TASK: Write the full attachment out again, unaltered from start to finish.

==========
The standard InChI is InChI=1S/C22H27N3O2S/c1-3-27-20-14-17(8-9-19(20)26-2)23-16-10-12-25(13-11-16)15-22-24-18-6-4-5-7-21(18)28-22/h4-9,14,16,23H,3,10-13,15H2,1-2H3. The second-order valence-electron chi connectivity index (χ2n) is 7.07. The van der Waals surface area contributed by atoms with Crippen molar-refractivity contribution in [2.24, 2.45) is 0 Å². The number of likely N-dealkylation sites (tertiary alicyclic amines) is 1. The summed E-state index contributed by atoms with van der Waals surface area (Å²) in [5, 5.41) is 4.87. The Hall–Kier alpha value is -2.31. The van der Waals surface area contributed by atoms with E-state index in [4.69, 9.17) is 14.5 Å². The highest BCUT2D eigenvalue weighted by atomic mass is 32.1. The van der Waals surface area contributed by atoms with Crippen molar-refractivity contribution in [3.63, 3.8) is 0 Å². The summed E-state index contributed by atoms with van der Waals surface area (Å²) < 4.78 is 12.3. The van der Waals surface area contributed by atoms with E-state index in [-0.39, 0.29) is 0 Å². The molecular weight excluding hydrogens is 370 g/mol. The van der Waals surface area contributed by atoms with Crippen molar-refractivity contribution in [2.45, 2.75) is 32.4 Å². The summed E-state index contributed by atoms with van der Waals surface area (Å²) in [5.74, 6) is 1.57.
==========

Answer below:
The standard InChI is InChI=1S/C22H27N3O2S/c1-3-27-20-14-17(8-9-19(20)26-2)23-16-10-12-25(13-11-16)15-22-24-18-6-4-5-7-21(18)28-22/h4-9,14,16,23H,3,10-13,15H2,1-2H3. The second-order valence-electron chi connectivity index (χ2n) is 7.07. The van der Waals surface area contributed by atoms with Crippen molar-refractivity contribution in [2.24, 2.45) is 0 Å². The number of likely N-dealkylation sites (tertiary alicyclic amines) is 1. The summed E-state index contributed by atoms with van der Waals surface area (Å²) in [5, 5.41) is 4.87. The Hall–Kier alpha value is -2.31. The van der Waals surface area contributed by atoms with E-state index in [4.69, 9.17) is 14.5 Å². The highest BCUT2D eigenvalue weighted by atomic mass is 32.1. The van der Waals surface area contributed by atoms with Crippen molar-refractivity contribution in [3.63, 3.8) is 0 Å². The summed E-state index contributed by atoms with van der Waals surface area (Å²) < 4.78 is 12.3. The van der Waals surface area contributed by atoms with E-state index in [-0.39, 0.29) is 0 Å². The molecular weight excluding hydrogens is 370 g/mol. The van der Waals surface area contributed by atoms with Crippen molar-refractivity contribution in [2.45, 2.75) is 32.4 Å². The summed E-state index contributed by atoms with van der Waals surface area (Å²) in [5.74, 6) is 1.57.